Berean cogitations

Wednesday, November 29, 2006

Boy, I'm getting some hostility on YouTube!

Man, I'm getting a lot of hostile responses to the videos that I posted on -- the ones where I tackle various arguments regarding theism and the validity of Christianity.

Of course, I expected some hostility; however, I'm disappointed that most of these remarks fall far afield of the actual topics that I addressed. For example, in one video, I tried to argue that we shouldn't dismiss the gospels simply because they are biased; after all, if Christ's claims are true -- and if he truly rose from the dead -- then it would be impossible for any reasonable person to report these things in an unbiased manner! Moreover, as a history professor pointed out to me, most historical accounts will tend to contain bias, as this is pretty much unavoidable.
In response, one fella responded, "That's a lousy reason to believe the Bible!" I was disappointed in that response. Why? Because I wasn't offering an argument for the Bible's validity! Rather, in that particular video, I was merely addressing the notion that we should dismiss the gospels on account of their being biased.

In another video, I talked about how the physical constants of the universe -- the strength of gravity, the decay rate of protons, and so forth -- are so improbably and precisely tuned as to allow life to exist. To cut a long story short, if these constants were just a hair different, then oxygen would not form, hydrogen would not form, water could not exist, and so forth and so on. Life simply count not exist.

To my disappointment, one fella piped up by saying, "Why should we think this is an argument for God's existence? We have a much simpler explanation -- EVOLUTION!" I shook my head in dismay. How does evolution explain why the masses of neutrons and protons are so precisely tuned as to allow the formation of atoms? Or that the rate of radioactive decay is just right for allowing elements such as oxygen and nitrogen to exist? Evolution can't explain these things; quite the contrary! These constants must first be finely tuned before life can even exist.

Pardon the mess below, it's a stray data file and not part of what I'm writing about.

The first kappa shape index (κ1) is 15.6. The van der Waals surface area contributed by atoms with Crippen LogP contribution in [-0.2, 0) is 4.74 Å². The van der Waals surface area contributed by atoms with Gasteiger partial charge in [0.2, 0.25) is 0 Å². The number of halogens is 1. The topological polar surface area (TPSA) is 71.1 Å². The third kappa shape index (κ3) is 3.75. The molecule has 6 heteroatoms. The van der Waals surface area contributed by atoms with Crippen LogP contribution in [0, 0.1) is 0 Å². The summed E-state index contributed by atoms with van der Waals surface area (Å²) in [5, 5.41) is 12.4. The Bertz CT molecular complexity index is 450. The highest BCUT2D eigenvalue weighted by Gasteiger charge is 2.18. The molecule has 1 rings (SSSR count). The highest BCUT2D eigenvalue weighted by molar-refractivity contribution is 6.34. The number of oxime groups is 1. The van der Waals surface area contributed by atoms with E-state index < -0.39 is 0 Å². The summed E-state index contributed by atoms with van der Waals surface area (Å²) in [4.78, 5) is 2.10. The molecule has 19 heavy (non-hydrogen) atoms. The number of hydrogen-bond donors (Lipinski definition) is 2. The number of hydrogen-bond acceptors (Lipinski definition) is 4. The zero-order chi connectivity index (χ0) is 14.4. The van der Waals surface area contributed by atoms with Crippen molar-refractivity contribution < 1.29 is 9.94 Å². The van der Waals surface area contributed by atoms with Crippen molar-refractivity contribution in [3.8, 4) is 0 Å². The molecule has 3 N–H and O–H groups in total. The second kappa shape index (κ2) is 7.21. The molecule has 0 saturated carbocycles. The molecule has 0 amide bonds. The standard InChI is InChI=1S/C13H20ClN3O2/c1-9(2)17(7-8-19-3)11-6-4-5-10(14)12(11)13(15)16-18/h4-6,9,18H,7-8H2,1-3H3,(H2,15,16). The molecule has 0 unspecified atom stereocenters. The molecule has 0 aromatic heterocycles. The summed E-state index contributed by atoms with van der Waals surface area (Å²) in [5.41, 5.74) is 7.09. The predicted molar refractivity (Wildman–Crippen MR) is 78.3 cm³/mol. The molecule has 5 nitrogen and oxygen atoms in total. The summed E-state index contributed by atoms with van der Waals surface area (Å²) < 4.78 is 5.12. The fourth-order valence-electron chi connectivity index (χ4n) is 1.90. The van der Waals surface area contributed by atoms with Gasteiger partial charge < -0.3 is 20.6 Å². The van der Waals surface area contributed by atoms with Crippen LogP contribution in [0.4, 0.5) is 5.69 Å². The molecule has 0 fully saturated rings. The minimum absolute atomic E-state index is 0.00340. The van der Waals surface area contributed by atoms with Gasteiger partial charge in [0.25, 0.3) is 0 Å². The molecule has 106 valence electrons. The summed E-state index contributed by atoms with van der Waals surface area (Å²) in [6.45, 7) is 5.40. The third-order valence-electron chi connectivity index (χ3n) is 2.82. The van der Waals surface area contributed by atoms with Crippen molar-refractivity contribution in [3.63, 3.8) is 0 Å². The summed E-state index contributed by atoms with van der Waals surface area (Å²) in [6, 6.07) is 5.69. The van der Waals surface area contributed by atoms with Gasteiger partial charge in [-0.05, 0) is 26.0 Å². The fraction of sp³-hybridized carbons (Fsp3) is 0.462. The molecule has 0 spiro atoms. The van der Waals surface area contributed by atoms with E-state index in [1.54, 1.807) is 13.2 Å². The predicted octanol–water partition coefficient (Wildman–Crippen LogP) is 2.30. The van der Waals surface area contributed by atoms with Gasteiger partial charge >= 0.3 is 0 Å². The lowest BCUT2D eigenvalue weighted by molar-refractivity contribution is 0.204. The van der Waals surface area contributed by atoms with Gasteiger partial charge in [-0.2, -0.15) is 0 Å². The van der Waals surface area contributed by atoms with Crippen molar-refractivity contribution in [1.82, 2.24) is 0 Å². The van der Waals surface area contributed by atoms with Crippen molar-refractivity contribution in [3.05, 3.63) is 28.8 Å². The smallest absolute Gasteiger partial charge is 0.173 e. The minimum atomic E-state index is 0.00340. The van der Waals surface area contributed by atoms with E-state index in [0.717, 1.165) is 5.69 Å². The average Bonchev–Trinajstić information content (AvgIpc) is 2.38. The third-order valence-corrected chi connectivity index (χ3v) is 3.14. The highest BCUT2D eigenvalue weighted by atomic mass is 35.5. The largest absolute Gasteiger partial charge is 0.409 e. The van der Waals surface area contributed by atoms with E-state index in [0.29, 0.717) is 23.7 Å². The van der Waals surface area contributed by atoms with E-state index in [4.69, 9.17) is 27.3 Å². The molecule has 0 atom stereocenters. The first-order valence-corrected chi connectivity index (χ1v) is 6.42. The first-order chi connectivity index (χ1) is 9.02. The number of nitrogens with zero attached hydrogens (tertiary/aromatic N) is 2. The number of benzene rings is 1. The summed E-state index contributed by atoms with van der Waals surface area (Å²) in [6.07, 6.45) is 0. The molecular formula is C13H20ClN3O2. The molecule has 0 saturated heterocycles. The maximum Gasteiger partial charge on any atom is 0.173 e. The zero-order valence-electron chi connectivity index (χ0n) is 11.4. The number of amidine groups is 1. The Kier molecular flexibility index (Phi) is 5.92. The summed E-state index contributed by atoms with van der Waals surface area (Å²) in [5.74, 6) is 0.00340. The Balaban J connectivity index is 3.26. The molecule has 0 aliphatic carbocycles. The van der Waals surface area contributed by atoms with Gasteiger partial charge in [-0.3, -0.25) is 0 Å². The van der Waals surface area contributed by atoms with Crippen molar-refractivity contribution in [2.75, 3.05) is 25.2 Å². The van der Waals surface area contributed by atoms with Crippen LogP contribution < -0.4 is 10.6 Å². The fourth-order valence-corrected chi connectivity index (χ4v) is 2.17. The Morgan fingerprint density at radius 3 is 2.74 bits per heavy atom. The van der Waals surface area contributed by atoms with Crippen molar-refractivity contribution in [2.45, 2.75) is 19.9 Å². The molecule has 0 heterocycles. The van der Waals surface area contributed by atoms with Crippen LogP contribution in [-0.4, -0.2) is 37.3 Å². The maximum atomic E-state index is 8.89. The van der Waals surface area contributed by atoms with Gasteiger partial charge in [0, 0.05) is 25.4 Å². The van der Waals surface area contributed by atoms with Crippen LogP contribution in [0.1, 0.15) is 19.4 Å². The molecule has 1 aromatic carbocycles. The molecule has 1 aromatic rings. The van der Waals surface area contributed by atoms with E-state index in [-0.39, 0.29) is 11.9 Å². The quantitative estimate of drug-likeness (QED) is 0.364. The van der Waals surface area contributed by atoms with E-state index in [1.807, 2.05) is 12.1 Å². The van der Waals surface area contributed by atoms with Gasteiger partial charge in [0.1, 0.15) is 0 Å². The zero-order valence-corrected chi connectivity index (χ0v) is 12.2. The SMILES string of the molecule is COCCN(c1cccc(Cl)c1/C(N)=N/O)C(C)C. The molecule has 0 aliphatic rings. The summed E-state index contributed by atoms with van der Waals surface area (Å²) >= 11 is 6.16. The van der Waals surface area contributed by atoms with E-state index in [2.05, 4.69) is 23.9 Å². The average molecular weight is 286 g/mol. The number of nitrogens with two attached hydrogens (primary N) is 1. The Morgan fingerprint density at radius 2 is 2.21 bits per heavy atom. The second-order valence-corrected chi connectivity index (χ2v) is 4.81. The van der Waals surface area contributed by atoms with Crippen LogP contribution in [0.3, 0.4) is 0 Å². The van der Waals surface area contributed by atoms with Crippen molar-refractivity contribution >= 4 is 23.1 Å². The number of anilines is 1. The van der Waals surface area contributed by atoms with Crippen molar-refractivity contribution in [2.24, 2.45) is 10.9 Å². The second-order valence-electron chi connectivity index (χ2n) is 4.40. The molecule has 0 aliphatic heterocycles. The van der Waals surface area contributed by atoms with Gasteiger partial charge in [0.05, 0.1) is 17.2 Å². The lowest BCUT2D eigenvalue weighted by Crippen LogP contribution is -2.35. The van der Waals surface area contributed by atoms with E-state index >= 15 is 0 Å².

It seems to me that people are often eager to take any potshot that they can against theism and Christianity. The validity of their arguments are less important than the opportunity to sling some mud our way.

To be fair, I level the same criticism against Christians who use poorly considered arguments in defense of the faith. Whenever Christians say "Ya just gotta believe", I cringe; after all, did Paul not exhort us to always be ready with a defense for our beliefs (1 Peter 3:15)? And when Christians respond to critics by saying, "That's not what the Bible says," I cringe as well; after all, people who disbelieve the Bible will tend to automatically dismiss such arguments.
(Mind you, I think there are times when it's helpful to quote the Bible and let its words sink into someone's heart. In most cases though, this doesn't make for a convincing argument--especially when we're dealing with true skeptics.)

This is one reason why I think it's important for us to develop our skills at presenting logical, carefully reasoned, carefully presented arguments in favor of the faith. There is a lot of careless, emotional thinking when it comes to matters of religion. Instead of fighting at a purely emotional level, we need to make sure that our arguments are also rooted in careful reasoning and solid facts. We also need to demonstrate what the facts actually say, while doing so in a winsome, loving and compassionate manner. Jesus would expect no less.